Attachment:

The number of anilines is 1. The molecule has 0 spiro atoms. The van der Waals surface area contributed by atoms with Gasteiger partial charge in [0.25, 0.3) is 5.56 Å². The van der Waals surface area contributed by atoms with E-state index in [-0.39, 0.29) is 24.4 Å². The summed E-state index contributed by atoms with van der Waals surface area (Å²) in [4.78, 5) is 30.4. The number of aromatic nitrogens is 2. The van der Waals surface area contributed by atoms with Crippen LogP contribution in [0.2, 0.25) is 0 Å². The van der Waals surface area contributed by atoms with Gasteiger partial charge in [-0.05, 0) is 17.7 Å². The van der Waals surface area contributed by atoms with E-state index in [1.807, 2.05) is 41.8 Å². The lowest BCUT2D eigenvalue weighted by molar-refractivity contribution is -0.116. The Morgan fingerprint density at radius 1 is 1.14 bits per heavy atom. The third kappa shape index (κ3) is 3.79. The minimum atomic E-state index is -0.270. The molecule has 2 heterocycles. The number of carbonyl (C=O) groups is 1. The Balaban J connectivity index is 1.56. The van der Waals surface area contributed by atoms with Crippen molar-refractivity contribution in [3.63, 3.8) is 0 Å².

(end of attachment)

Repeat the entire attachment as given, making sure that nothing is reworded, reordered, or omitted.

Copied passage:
The number of anilines is 1. The molecule has 0 spiro atoms. The van der Waals surface area contributed by atoms with Gasteiger partial charge in [0.25, 0.3) is 5.56 Å². The van der Waals surface area contributed by atoms with E-state index in [-0.39, 0.29) is 24.4 Å². The summed E-state index contributed by atoms with van der Waals surface area (Å²) in [4.78, 5) is 30.4. The number of aromatic nitrogens is 2. The van der Waals surface area contributed by atoms with Crippen LogP contribution in [0.2, 0.25) is 0 Å². The van der Waals surface area contributed by atoms with Gasteiger partial charge in [-0.05, 0) is 17.7 Å². The van der Waals surface area contributed by atoms with E-state index in [1.807, 2.05) is 41.8 Å². The lowest BCUT2D eigenvalue weighted by molar-refractivity contribution is -0.116. The Morgan fingerprint density at radius 1 is 1.14 bits per heavy atom. The third kappa shape index (κ3) is 3.79. The minimum atomic E-state index is -0.270. The molecule has 2 heterocycles. The number of carbonyl (C=O) groups is 1. The Balaban J connectivity index is 1.56. The van der Waals surface area contributed by atoms with Crippen molar-refractivity contribution in [3.63, 3.8) is 0 Å².